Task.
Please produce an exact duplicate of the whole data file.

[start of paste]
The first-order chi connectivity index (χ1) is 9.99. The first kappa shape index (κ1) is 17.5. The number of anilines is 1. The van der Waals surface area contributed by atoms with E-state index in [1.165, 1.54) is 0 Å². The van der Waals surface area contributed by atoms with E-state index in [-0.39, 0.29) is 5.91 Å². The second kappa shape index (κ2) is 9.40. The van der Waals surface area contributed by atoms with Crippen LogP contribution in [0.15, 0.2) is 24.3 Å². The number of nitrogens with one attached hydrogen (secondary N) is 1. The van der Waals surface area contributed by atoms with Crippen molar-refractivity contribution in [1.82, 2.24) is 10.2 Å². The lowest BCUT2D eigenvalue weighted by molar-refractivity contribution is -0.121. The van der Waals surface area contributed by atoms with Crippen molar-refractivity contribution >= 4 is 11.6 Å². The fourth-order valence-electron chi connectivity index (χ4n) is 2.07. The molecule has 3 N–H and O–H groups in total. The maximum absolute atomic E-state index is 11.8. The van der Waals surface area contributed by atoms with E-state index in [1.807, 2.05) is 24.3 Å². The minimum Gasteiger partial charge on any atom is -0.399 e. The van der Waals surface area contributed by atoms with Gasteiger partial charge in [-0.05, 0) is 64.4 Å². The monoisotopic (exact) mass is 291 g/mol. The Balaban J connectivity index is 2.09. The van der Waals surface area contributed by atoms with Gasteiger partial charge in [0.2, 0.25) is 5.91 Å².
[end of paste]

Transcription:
The first-order chi connectivity index (χ1) is 9.99. The first kappa shape index (κ1) is 17.5. The number of anilines is 1. The van der Waals surface area contributed by atoms with E-state index in [1.165, 1.54) is 0 Å². The van der Waals surface area contributed by atoms with E-state index in [-0.39, 0.29) is 5.91 Å². The second kappa shape index (κ2) is 9.40. The van der Waals surface area contributed by atoms with Crippen LogP contribution in [0.15, 0.2) is 24.3 Å². The number of nitrogens with one attached hydrogen (secondary N) is 1. The van der Waals surface area contributed by atoms with Crippen molar-refractivity contribution in [1.82, 2.24) is 10.2 Å². The lowest BCUT2D eigenvalue weighted by molar-refractivity contribution is -0.121. The van der Waals surface area contributed by atoms with Crippen molar-refractivity contribution >= 4 is 11.6 Å². The fourth-order valence-electron chi connectivity index (χ4n) is 2.07. The molecule has 3 N–H and O–H groups in total. The maximum absolute atomic E-state index is 11.8. The van der Waals surface area contributed by atoms with E-state index in [1.807, 2.05) is 24.3 Å². The minimum Gasteiger partial charge on any atom is -0.399 e. The van der Waals surface area contributed by atoms with Gasteiger partial charge in [-0.05, 0) is 64.4 Å². The monoisotopic (exact) mass is 291 g/mol. The Balaban J connectivity index is 2.09. The van der Waals surface area contributed by atoms with Gasteiger partial charge in [0.2, 0.25) is 5.91 Å².